Yocheved Lifshitz, freed by Hamas on Monday, spoke to reporters Tuesday morning, saying her capture was brutal, yet she thanked one of her captors with a handshake upon release, acknowledging the decent treatment she received later on.
Lifshitz, taken away with her husband Oded, 83, from their Nir Oz kibbutz home near the Gaza border, was separated from him during the ordeal. As of Tuesday, Oded was still unaccounted for.
Hamas, which Israel, the U.S., and many other countries classify as a terrorist group, let go of 85-year-old Lifshitz and Nurit Cooper, 79, citing health reasons on Monday night. Despite this, the group continues to detain over 200 people following its assault in southern Israel on October 7.
Israeli authorities report over 1,400 lost lives due to the group’s initial onslaught and the continuous rocket fire from Gaza. On the flip side, Gaza’s health units, under Hamas control, claim Tuesday that Israeli airstrikes have resulted in over 5,700 casualties, a count Israel contests.
Yocheved Lifshitz and Oded, her husband, are well-known advocates for human rights, dedicating time to a community group that helps transport injured Palestinians to nearby hospitals. A recent clip capturing Yocheved’s release by Hamas on Monday showed her greeting one of the militants with a handshake and a “shalom,” echoing a wish for peace.
During a media briefing Tuesday, with her daughter Sharone by her side, Lifshitz vividly recounted the terror of October 7, when Hamas militants “stormed, beat, kidnapped without distinction between young and old.”
“They kidnapped me and laid me on my side on a motorcycle and flew with me through the plowed fields with a rope on each side of me. During this time, the jewelry was taken off my body,” said Lifshitz, looking weak and sitting in a wheelchair.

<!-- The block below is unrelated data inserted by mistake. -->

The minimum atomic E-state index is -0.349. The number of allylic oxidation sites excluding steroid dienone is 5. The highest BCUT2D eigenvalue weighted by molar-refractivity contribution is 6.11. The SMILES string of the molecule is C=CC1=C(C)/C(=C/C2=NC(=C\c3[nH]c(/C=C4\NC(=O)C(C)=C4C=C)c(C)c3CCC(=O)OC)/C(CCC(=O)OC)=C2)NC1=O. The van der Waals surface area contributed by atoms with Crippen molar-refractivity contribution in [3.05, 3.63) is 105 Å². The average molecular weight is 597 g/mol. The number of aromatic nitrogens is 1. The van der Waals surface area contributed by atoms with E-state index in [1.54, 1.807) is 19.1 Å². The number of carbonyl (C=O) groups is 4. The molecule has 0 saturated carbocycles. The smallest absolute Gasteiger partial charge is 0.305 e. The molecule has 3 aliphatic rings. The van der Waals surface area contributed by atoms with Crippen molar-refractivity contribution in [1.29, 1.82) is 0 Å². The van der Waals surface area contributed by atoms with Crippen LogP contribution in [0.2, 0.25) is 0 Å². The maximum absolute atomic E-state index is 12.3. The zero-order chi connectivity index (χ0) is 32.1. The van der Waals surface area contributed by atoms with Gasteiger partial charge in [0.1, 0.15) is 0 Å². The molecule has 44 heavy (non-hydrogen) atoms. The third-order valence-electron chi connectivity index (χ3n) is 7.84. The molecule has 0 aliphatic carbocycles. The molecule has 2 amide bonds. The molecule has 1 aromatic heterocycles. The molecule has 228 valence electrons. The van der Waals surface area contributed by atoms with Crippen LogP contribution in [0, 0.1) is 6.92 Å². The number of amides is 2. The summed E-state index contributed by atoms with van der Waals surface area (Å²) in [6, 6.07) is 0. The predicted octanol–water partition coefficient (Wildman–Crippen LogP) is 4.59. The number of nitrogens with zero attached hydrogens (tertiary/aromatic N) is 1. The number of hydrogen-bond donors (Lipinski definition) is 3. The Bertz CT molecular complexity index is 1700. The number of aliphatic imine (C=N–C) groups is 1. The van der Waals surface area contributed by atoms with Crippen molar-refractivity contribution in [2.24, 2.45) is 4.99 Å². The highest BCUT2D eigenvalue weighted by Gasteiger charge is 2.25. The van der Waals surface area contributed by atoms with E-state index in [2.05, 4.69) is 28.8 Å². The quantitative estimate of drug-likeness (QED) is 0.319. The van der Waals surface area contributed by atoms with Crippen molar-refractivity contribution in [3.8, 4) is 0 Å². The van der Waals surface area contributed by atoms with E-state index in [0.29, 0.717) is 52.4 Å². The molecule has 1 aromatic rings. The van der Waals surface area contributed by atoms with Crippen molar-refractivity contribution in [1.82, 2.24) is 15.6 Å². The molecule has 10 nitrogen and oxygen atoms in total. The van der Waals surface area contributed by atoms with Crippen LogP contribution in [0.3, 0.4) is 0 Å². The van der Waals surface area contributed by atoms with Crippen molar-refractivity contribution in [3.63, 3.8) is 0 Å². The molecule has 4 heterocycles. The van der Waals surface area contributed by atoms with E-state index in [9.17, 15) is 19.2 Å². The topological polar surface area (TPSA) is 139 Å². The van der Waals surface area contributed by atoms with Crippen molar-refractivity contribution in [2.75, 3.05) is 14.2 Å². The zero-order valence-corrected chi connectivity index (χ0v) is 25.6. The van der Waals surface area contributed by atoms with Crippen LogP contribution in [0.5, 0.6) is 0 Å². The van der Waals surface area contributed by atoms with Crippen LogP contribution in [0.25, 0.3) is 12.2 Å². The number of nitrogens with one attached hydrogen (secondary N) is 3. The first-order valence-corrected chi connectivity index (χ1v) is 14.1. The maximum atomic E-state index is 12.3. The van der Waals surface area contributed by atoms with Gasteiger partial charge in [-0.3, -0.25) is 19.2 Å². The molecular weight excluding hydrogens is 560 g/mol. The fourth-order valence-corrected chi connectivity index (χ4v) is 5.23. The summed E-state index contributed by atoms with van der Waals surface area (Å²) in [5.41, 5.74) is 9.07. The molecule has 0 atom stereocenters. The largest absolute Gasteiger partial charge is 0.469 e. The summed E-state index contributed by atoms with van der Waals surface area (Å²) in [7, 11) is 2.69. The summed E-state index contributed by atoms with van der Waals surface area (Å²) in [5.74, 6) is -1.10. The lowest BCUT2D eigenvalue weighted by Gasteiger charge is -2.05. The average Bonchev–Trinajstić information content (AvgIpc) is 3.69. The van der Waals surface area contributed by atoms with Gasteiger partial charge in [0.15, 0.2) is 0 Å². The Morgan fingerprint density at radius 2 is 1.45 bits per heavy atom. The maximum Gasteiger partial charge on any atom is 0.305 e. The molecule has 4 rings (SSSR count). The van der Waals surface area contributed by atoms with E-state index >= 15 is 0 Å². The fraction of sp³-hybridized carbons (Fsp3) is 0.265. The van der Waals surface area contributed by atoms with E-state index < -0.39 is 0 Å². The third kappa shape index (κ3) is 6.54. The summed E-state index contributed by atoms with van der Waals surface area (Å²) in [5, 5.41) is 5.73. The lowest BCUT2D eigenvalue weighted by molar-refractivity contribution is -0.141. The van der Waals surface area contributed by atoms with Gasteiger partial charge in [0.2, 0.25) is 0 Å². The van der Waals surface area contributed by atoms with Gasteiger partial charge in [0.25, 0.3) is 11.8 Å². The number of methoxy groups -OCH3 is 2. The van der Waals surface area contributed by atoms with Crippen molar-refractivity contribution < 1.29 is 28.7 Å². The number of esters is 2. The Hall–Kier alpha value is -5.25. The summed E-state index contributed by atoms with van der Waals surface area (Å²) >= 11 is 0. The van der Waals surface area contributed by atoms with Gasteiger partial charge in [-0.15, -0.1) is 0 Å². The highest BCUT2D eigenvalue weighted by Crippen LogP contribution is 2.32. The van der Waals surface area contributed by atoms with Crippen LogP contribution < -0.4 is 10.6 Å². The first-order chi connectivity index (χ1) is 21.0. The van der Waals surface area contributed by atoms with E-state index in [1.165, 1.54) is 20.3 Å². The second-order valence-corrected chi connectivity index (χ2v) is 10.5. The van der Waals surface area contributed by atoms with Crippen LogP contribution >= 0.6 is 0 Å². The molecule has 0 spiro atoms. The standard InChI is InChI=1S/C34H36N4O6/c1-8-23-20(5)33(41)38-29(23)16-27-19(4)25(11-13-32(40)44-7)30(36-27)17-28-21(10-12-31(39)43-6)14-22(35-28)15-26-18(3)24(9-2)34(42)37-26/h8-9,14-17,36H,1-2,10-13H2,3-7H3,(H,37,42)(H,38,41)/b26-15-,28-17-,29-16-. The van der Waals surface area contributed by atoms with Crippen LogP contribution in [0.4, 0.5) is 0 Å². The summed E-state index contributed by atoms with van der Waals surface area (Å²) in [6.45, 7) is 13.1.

She mentioned how the attackers breezed past the electric fence meant to shield her kibbutz, a barrier she pointed out was set up by Israeli officials.
Her daughter Sharone, who was translating her mom’s Hebrew words into English, told us her mom was hit with sticks by the kidnappers and taken through a vast underground tunnel network by Hamas, which she likened to a spider’s web.
The 85-year-old explained that as they were first led into the tunnels by their captors, “they said they believe the Quran and they will not harm us.”
Lifshitz noted that a medic checked in on the hostages every so often, providing necessary medicines, and described the captors as “gently” during her two-week captivity.
When questioned about the handshake with her captor, Lifshitz said they “met all our needs. They seemed ready for this. They prepared it for a long time and prepared all the needs that women and men need.”
Even with the considerate treatment, Lifshitz was candid about the hardship she faced, admitting it was tough and that it’s something that lingers in her mind: “I have everything in my memory all the time.”
Lifshitz didn’t hold back in her critique of the Israeli forces for letting the assault occur.
“We were the scapegoat. The army and the state abandoned us. They [Hamas] burned our fields, sent fire balloons, crowds came,” she shared, alluding to the smaller attacks by Hamas leading up to the major one on October 7. “The army did not take it seriously.”
The chief of Israel’s military intel has owned up to not catching and stopping the harsh Hamas strike, which, according to some experts, was a long time in the making, almost orchestrated in plain sight by the militants.